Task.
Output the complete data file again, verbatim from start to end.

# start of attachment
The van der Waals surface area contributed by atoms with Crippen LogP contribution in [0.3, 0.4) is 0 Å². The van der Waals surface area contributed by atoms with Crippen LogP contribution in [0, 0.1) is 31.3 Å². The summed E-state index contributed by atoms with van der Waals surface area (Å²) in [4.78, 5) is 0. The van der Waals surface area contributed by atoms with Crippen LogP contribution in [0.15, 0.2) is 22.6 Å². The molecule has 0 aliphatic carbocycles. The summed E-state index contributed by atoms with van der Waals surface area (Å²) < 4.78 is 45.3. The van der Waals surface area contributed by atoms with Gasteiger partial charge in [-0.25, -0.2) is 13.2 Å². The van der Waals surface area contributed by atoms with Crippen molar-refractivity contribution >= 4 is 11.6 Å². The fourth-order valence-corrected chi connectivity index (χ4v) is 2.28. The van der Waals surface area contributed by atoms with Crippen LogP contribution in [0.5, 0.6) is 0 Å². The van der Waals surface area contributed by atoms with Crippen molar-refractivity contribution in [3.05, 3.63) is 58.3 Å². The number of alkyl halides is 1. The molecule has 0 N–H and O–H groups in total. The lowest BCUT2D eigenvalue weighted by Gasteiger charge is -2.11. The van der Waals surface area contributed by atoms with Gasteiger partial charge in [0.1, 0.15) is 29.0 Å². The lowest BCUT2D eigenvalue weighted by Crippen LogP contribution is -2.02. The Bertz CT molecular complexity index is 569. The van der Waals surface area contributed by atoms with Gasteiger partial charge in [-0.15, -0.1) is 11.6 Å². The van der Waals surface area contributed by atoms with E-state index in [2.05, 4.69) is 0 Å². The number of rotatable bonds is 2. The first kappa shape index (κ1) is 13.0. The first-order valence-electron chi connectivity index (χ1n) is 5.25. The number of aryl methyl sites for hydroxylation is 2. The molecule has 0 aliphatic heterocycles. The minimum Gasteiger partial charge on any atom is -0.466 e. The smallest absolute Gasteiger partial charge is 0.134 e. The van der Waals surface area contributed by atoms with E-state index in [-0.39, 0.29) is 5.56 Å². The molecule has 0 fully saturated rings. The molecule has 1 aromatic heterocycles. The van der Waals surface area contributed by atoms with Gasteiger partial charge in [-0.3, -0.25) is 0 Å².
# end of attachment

The van der Waals surface area contributed by atoms with Crippen LogP contribution in [0.3, 0.4) is 0 Å². The van der Waals surface area contributed by atoms with Crippen LogP contribution in [0, 0.1) is 31.3 Å². The summed E-state index contributed by atoms with van der Waals surface area (Å²) in [4.78, 5) is 0. The van der Waals surface area contributed by atoms with Crippen LogP contribution in [0.15, 0.2) is 22.6 Å². The molecule has 0 aliphatic carbocycles. The summed E-state index contributed by atoms with van der Waals surface area (Å²) < 4.78 is 45.3. The van der Waals surface area contributed by atoms with Gasteiger partial charge in [-0.25, -0.2) is 13.2 Å². The van der Waals surface area contributed by atoms with Crippen molar-refractivity contribution >= 4 is 11.6 Å². The fourth-order valence-corrected chi connectivity index (χ4v) is 2.28. The van der Waals surface area contributed by atoms with Crippen LogP contribution in [0.5, 0.6) is 0 Å². The van der Waals surface area contributed by atoms with Crippen molar-refractivity contribution in [3.05, 3.63) is 58.3 Å². The number of alkyl halides is 1. The molecule has 0 N–H and O–H groups in total. The lowest BCUT2D eigenvalue weighted by Gasteiger charge is -2.11. The van der Waals surface area contributed by atoms with Gasteiger partial charge in [0.1, 0.15) is 29.0 Å². The lowest BCUT2D eigenvalue weighted by Crippen LogP contribution is -2.02. The Bertz CT molecular complexity index is 569. The van der Waals surface area contributed by atoms with Gasteiger partial charge in [-0.15, -0.1) is 11.6 Å². The van der Waals surface area contributed by atoms with E-state index in [2.05, 4.69) is 0 Å². The number of rotatable bonds is 2. The first kappa shape index (κ1) is 13.0. The first-order valence-electron chi connectivity index (χ1n) is 5.25. The number of aryl methyl sites for hydroxylation is 2. The molecule has 0 aliphatic heterocycles. The minimum Gasteiger partial charge on any atom is -0.466 e. The smallest absolute Gasteiger partial charge is 0.134 e. The van der Waals surface area contributed by atoms with E-state index in [-0.39, 0.29) is 5.56 Å². The molecule has 0 fully saturated rings. The molecule has 1 aromatic heterocycles. The van der Waals surface area contributed by atoms with Gasteiger partial charge in [-0.3, -0.25) is 0 Å².